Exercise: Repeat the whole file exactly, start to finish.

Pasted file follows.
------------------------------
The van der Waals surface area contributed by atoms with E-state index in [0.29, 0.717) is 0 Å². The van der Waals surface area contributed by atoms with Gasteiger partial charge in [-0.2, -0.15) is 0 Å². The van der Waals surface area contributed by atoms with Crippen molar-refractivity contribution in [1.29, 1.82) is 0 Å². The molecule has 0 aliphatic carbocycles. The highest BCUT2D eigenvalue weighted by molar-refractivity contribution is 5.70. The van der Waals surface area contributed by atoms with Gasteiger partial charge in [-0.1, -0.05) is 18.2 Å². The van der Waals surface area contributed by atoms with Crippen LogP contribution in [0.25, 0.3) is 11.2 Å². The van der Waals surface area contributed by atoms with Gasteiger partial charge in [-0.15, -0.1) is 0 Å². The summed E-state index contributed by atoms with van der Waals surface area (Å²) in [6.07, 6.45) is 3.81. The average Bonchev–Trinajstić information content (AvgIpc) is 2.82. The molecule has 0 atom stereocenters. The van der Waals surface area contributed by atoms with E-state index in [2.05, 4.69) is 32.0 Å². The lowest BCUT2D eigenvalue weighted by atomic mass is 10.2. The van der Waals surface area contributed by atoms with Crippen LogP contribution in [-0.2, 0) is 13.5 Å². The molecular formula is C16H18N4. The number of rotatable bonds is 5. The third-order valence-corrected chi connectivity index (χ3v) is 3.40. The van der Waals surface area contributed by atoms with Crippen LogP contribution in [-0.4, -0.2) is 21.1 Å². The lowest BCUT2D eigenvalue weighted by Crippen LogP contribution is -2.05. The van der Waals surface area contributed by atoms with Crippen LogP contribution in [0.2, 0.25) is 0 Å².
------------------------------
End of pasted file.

The van der Waals surface area contributed by atoms with E-state index in [0.29, 0.717) is 0 Å². The van der Waals surface area contributed by atoms with Gasteiger partial charge in [-0.2, -0.15) is 0 Å². The van der Waals surface area contributed by atoms with Crippen molar-refractivity contribution in [1.29, 1.82) is 0 Å². The molecule has 0 aliphatic carbocycles. The highest BCUT2D eigenvalue weighted by molar-refractivity contribution is 5.70. The van der Waals surface area contributed by atoms with Gasteiger partial charge in [-0.1, -0.05) is 18.2 Å². The van der Waals surface area contributed by atoms with Crippen LogP contribution in [0.25, 0.3) is 11.2 Å². The van der Waals surface area contributed by atoms with Gasteiger partial charge in [-0.15, -0.1) is 0 Å². The summed E-state index contributed by atoms with van der Waals surface area (Å²) in [6.07, 6.45) is 3.81. The average Bonchev–Trinajstić information content (AvgIpc) is 2.82. The molecule has 0 atom stereocenters. The van der Waals surface area contributed by atoms with E-state index in [2.05, 4.69) is 32.0 Å². The lowest BCUT2D eigenvalue weighted by atomic mass is 10.2. The van der Waals surface area contributed by atoms with Crippen LogP contribution in [-0.2, 0) is 13.5 Å². The molecular formula is C16H18N4. The number of rotatable bonds is 5. The third-order valence-corrected chi connectivity index (χ3v) is 3.40. The van der Waals surface area contributed by atoms with Crippen LogP contribution in [-0.4, -0.2) is 21.1 Å². The lowest BCUT2D eigenvalue weighted by Crippen LogP contribution is -2.05. The van der Waals surface area contributed by atoms with Crippen LogP contribution in [0.2, 0.25) is 0 Å².